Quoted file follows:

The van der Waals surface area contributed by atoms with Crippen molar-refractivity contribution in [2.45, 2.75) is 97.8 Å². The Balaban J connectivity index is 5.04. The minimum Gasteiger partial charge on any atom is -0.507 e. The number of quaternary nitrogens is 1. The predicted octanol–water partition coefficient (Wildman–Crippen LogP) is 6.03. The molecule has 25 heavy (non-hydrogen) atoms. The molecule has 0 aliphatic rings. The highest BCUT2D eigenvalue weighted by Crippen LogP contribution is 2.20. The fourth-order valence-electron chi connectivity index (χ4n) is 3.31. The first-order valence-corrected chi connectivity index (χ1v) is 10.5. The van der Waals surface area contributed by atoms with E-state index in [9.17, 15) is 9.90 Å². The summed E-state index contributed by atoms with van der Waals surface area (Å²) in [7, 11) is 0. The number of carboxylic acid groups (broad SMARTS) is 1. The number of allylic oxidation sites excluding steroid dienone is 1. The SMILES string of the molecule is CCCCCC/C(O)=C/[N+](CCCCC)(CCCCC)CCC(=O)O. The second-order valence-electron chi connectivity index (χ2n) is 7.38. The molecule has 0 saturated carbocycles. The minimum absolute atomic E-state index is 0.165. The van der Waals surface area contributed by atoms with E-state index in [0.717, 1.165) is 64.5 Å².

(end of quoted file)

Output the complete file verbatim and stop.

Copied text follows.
The van der Waals surface area contributed by atoms with Crippen molar-refractivity contribution in [2.45, 2.75) is 97.8 Å². The Balaban J connectivity index is 5.04. The minimum Gasteiger partial charge on any atom is -0.507 e. The number of quaternary nitrogens is 1. The predicted octanol–water partition coefficient (Wildman–Crippen LogP) is 6.03. The molecule has 25 heavy (non-hydrogen) atoms. The molecule has 0 aliphatic rings. The highest BCUT2D eigenvalue weighted by Crippen LogP contribution is 2.20. The fourth-order valence-electron chi connectivity index (χ4n) is 3.31. The first-order valence-corrected chi connectivity index (χ1v) is 10.5. The van der Waals surface area contributed by atoms with E-state index in [9.17, 15) is 9.90 Å². The summed E-state index contributed by atoms with van der Waals surface area (Å²) in [7, 11) is 0. The number of carboxylic acid groups (broad SMARTS) is 1. The number of allylic oxidation sites excluding steroid dienone is 1. The SMILES string of the molecule is CCCCCC/C(O)=C/[N+](CCCCC)(CCCCC)CCC(=O)O. The second-order valence-electron chi connectivity index (χ2n) is 7.38. The molecule has 0 saturated carbocycles. The minimum absolute atomic E-state index is 0.165. The van der Waals surface area contributed by atoms with E-state index in [0.717, 1.165) is 64.5 Å².